John 21:20-25. John

21:20 Peter turned and saw that the disciple whom Jesus loved was following them. (This was the one who had leaned back against Jesus at the supper and had said, “Lord, who is going to betray you?”) 21 When Peter saw him, he asked, “Lord, what about him?” 

22 Jesus answered, “If I want him to remain alive until I return, what is that to you? You must follow me.” 23 Because of this, the rumor spread among the believers that this disciple would not die. But Jesus did not say that he would not die; he only said, “If I want him to remain alive until I return, what is that to you?”

24 This is the disciple who testifies to these things and who wrote them down. We know that his testimony is true.

25 Jesus did many other things as well. If every one of them were written down, I suppose that even the whole world would not have room for the books that would be written. 

Comparing ourselves to other Christians is never a good idea. “What about him?… what about the disciple who has been closest to you, the one in whom you confided, the one called ‘the beloved’?” Peter does not get a straight answer. Instead, he is to direct his attention to Jesus alone (σύ μοι ἀκολούθει) and not concern himself with whatever blessings God confers on John. So discipleship is not about comparisons or ‘fair’ treatment. It is firstly about loyalty to Jesus. Yes, we walk the pathway of discipleship with others– and we are to love them as Jesus would– but ultimately our allegiance is to Jesus alone.

I am challenged to consider my own discipleship. I want to be following Jesus alone– not competing or comparing myself with others. I am a Christian because Jesus has called me to follow him, regardless of what happens to me or to others. This conclusion to John’s gospel calls me to a life of discipleship, irrespective of whether that results in a comfortable life or a difficult life.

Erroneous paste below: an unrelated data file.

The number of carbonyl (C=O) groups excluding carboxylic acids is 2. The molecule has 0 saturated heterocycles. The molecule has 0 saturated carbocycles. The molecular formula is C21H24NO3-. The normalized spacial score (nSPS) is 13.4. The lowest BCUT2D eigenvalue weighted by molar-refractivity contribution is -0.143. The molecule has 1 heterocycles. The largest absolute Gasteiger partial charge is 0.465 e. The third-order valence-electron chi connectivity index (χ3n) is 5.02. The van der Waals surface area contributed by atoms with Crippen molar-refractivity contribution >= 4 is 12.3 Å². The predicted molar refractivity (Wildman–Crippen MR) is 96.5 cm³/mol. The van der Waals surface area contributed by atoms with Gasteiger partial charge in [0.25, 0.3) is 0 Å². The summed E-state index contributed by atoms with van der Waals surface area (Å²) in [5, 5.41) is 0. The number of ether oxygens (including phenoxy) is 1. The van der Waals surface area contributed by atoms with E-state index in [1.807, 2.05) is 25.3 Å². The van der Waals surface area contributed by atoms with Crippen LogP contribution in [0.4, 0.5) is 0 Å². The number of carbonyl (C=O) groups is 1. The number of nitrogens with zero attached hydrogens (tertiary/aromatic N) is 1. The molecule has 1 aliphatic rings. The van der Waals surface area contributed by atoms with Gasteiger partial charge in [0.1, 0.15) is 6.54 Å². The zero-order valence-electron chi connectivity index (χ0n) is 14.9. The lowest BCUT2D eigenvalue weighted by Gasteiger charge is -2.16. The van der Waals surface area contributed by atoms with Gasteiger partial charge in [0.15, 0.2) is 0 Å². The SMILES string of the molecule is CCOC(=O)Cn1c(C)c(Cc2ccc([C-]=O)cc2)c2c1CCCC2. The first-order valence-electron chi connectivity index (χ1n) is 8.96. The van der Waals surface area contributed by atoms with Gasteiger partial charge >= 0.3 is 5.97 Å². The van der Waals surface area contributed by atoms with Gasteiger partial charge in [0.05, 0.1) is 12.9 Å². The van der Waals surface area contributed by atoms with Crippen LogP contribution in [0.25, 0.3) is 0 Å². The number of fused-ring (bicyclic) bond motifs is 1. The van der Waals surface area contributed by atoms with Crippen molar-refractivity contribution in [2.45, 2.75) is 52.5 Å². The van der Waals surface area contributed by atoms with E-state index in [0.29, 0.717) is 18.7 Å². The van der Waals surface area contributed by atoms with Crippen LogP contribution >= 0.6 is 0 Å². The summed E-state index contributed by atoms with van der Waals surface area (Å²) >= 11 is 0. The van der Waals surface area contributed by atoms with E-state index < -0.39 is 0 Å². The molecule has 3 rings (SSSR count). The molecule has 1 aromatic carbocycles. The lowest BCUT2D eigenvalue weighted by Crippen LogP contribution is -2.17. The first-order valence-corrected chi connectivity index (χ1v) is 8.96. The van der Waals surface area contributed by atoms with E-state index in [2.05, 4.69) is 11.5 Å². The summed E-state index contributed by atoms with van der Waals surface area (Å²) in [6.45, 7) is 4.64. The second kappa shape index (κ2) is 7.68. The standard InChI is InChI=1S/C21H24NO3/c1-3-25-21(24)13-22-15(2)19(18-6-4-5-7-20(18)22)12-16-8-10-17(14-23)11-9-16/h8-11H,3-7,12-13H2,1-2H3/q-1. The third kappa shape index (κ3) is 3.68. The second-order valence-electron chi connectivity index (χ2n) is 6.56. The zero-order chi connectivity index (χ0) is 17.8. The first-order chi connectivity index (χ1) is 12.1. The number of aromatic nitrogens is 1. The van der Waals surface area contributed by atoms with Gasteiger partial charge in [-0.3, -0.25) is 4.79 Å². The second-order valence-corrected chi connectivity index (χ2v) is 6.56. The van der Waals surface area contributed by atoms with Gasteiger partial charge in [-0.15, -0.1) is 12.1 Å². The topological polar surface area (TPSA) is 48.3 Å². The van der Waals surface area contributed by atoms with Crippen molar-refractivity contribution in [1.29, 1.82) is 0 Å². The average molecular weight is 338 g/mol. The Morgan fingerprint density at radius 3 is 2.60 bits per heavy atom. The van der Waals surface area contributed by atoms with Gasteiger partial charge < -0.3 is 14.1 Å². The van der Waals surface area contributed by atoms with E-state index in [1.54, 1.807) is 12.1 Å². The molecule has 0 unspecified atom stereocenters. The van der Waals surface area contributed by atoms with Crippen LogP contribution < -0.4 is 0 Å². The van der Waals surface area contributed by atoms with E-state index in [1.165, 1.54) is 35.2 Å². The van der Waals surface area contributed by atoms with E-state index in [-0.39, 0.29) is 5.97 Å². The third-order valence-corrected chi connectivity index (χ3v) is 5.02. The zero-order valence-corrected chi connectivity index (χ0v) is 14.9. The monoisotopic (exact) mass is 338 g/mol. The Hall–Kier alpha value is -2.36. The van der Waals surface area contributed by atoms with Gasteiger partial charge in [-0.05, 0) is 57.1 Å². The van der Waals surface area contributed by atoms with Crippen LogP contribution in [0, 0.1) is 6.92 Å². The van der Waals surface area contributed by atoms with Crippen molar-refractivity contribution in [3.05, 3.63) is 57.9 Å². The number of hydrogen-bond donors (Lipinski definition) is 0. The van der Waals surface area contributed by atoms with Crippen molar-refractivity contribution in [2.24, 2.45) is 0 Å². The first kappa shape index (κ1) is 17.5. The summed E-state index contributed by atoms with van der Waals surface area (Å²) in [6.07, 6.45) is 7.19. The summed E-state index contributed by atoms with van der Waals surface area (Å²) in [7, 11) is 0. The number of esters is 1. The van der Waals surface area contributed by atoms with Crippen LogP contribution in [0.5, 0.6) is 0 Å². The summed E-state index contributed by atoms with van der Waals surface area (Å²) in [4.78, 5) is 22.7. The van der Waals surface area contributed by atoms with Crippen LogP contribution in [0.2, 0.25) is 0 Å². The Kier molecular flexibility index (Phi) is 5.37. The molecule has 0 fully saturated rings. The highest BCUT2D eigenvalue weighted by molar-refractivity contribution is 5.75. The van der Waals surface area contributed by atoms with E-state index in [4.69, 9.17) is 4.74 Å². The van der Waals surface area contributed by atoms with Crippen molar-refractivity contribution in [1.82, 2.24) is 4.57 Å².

Secondarily, this closing section to John’s gospel also serves to answer the popular myth that John would not die before Jesus returned in glory to rule (v23). Of course, it was nothing more than a myth; but the need for such a clarification implies that, at the time of publication, John had indeed died. The editors of this gospel use this final postscript to dispel that false expectation and, at the same time, ensure that  John’s testimony is not discredited.

Implied in verse 23, but now confirmed in v24-25, the gospel’s editors (“we”) now make their presence known. They have taken John’s testimony and ‘published’ it this final form of a gospel.Who are these editors? They are likely a group of ‘teacher/elders’ at Ephesus, the location of John’s later ministry. No doubt their work was superintended by God to ensure that this gospel expressed the inspired word of God, for all people, for all time.

Dear God, I thank you for John’s gospel; that by it you have revealed and continue to reveal yourself to all kinds of people. Thank you for this self-disclosure that allows me to know you truly. Please change me to be more like Jesus as I continue to be nourished by your word. Amen.